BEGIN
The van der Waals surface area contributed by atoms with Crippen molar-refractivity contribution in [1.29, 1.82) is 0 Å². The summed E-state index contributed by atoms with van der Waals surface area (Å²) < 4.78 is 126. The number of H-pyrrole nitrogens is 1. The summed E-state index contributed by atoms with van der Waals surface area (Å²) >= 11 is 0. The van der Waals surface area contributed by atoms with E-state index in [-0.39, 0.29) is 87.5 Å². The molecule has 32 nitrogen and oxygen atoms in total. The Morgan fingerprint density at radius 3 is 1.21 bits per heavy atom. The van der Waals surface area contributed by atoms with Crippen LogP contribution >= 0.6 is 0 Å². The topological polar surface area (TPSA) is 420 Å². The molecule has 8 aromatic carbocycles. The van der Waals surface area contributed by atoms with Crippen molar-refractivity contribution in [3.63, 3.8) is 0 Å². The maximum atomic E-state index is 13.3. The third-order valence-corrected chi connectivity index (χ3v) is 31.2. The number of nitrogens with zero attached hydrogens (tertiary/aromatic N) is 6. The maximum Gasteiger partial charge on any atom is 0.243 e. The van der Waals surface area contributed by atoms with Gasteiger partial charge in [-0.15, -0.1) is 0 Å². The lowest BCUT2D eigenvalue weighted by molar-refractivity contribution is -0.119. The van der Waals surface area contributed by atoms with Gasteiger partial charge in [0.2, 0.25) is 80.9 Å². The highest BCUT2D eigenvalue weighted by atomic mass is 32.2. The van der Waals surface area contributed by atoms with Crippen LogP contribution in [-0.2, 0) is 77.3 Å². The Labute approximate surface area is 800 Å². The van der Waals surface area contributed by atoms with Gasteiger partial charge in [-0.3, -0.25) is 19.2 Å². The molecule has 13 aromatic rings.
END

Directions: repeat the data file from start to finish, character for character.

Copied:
The van der Waals surface area contributed by atoms with Crippen molar-refractivity contribution in [1.29, 1.82) is 0 Å². The summed E-state index contributed by atoms with van der Waals surface area (Å²) < 4.78 is 126. The number of H-pyrrole nitrogens is 1. The summed E-state index contributed by atoms with van der Waals surface area (Å²) >= 11 is 0. The van der Waals surface area contributed by atoms with E-state index in [-0.39, 0.29) is 87.5 Å². The molecule has 32 nitrogen and oxygen atoms in total. The Morgan fingerprint density at radius 3 is 1.21 bits per heavy atom. The van der Waals surface area contributed by atoms with Crippen LogP contribution >= 0.6 is 0 Å². The topological polar surface area (TPSA) is 420 Å². The molecule has 8 aromatic carbocycles. The van der Waals surface area contributed by atoms with Crippen molar-refractivity contribution in [3.63, 3.8) is 0 Å². The maximum atomic E-state index is 13.3. The third-order valence-corrected chi connectivity index (χ3v) is 31.2. The number of nitrogens with zero attached hydrogens (tertiary/aromatic N) is 6. The maximum Gasteiger partial charge on any atom is 0.243 e. The van der Waals surface area contributed by atoms with Gasteiger partial charge in [-0.15, -0.1) is 0 Å². The lowest BCUT2D eigenvalue weighted by molar-refractivity contribution is -0.119. The van der Waals surface area contributed by atoms with Gasteiger partial charge in [0.2, 0.25) is 80.9 Å². The highest BCUT2D eigenvalue weighted by atomic mass is 32.2. The van der Waals surface area contributed by atoms with Crippen LogP contribution in [-0.2, 0) is 77.3 Å². The Labute approximate surface area is 800 Å². The van der Waals surface area contributed by atoms with Gasteiger partial charge in [-0.3, -0.25) is 19.2 Å². The molecule has 13 aromatic rings.